A strategy that counteracts this tendency is to intentionally remember positive situations and times in your life, recalling as much concrete and sensory information as possible.

“I worked with an older woman in my practice who was worried about her daughter’s well-being once she’s gone, and she questioned if she’s done anything to help the next generation, and now it was too late,” said Jason M. Holland, a clinical psychologist in Gallatin, Tenn. “Writing about and discussing these feelings and reviewing her life in totality helped her realize that it’s not all negative and that she’s leaving an important legacy with her grandkid.”

Autobiographical writing or recording, storytelling, scrapbooking, making art that honors your life, family genealogy, oral history interviews, arranging old photographs and creating legacy projects are all ways that promote life review.

Consider sources of meaning

Much of popular psychology and self-help urges us to discover or create meaning in life. “I fear that this just adds more pressure for people, that this can become another reason to feel guilty and ashamed — ‘I’ve failed because I haven’t found the meaning of my life,’ ” said psychologist Joel Vos, author of “Meaning in Life: An Evidence-Based Handbook for Practitioners.”

He suggested that people engage instead with the meaningful activities that they are already doing.

In my own psychology practice, I have found that, during the pandemic, many people have gained more clarity about what really matters in their lives. This often centers on going beyond oneself: connecting with others, with the past and future, with God or spiritual concepts, or with nature. Another source of transcendence includes creating something in the world, from a tenderly tended garden to a painting to a nonprofit organization.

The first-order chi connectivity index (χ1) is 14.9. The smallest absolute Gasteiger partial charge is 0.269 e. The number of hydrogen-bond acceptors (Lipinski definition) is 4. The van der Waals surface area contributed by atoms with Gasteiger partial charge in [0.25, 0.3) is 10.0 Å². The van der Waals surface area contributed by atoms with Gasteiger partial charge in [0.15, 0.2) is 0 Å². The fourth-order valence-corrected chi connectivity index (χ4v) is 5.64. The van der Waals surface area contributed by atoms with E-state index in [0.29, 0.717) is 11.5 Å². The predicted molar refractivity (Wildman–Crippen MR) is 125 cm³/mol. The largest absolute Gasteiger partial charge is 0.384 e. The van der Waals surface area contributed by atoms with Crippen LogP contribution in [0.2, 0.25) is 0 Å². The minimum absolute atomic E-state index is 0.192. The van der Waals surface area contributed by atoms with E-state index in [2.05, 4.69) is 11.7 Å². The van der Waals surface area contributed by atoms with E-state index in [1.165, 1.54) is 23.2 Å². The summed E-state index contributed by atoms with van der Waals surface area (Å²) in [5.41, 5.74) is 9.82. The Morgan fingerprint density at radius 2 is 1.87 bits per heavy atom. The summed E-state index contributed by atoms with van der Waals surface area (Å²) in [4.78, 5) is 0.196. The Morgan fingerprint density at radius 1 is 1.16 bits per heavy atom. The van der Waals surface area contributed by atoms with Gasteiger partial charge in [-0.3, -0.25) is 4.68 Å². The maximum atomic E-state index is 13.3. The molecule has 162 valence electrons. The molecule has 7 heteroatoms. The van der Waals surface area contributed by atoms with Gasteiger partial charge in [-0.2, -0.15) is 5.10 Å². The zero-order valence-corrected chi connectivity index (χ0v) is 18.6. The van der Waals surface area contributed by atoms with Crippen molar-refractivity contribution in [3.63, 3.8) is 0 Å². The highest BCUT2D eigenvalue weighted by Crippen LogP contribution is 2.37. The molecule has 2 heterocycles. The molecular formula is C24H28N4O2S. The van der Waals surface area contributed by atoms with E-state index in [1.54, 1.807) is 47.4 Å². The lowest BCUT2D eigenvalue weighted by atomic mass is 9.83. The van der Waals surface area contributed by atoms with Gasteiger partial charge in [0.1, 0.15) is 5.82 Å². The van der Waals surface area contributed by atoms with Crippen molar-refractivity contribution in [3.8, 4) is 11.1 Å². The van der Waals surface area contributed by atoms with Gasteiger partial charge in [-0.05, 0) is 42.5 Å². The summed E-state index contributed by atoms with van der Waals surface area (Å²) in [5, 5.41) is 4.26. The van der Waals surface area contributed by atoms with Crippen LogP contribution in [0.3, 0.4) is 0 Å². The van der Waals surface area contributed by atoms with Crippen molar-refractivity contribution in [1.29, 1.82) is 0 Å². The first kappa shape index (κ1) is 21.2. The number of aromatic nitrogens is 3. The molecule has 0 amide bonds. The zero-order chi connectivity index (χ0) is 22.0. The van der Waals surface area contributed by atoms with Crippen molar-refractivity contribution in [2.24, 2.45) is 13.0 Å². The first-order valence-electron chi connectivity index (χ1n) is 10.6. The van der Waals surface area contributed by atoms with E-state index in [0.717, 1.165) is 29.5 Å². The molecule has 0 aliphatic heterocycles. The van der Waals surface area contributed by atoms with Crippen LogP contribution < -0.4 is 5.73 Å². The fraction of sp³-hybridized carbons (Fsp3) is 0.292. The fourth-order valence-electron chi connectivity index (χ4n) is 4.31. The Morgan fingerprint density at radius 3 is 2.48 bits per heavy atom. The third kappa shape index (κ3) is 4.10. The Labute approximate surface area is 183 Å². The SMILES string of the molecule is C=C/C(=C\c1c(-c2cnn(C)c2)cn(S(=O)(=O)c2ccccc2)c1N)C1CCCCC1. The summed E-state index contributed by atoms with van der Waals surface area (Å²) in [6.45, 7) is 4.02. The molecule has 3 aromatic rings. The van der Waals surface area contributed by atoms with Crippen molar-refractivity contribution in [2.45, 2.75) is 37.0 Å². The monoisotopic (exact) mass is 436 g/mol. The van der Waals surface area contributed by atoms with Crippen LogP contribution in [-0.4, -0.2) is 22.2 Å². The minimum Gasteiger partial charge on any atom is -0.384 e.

“It is never too late to orient yourself toward what’s meaningful. At 90 years old, I am a living example,” said Irvin Yalom, emeritus professor of psychiatry at Stanford University and the author of “Existential Psychotherapy” and “Staring at the Sun: Overcoming the Terror of Death.

“I still see some patients, but just for a session each because my memory and energy are not what they used to be,” he said. “I connect with my children and play chess and talk with friends. Human connections make life worth living.”

Accept limitations

A common misconception I hear is that acceptance equals passive resignation or giving up. It actually means the opposite; it’s an active process of facing the limitations that come with age, employing courage and wisdom.

“One of the best predictors of successful aging is the ability to disengage from unattainable goals,” said Carsten Wrosch, a psychology professor at Concordia University in Montreal. “While grit and perseverance might be most important for younger people, the elderly with the best psychological outcomes let go of things they can’t do any more and shift toward things they can still do that are purposeful.”

Older adults often struggle with physical or cognitive limitations, with a loss of freedom, and with the ability to control their lives. “Losing control can be the most demoralizing. I suggest adjusting your expectations and finding anything, however small, that you can control,” Holland said.

Dealing with the hardships commonly faced in old age can even be a catalyst for growth. Illness, grief or another negative change sometimes results in an important reckoning. “Significant transition or change can lead to an existential crisis, a chance to reevaluate life and to eventually align it more with your values,” Rappaport said.

Deal with death anxiety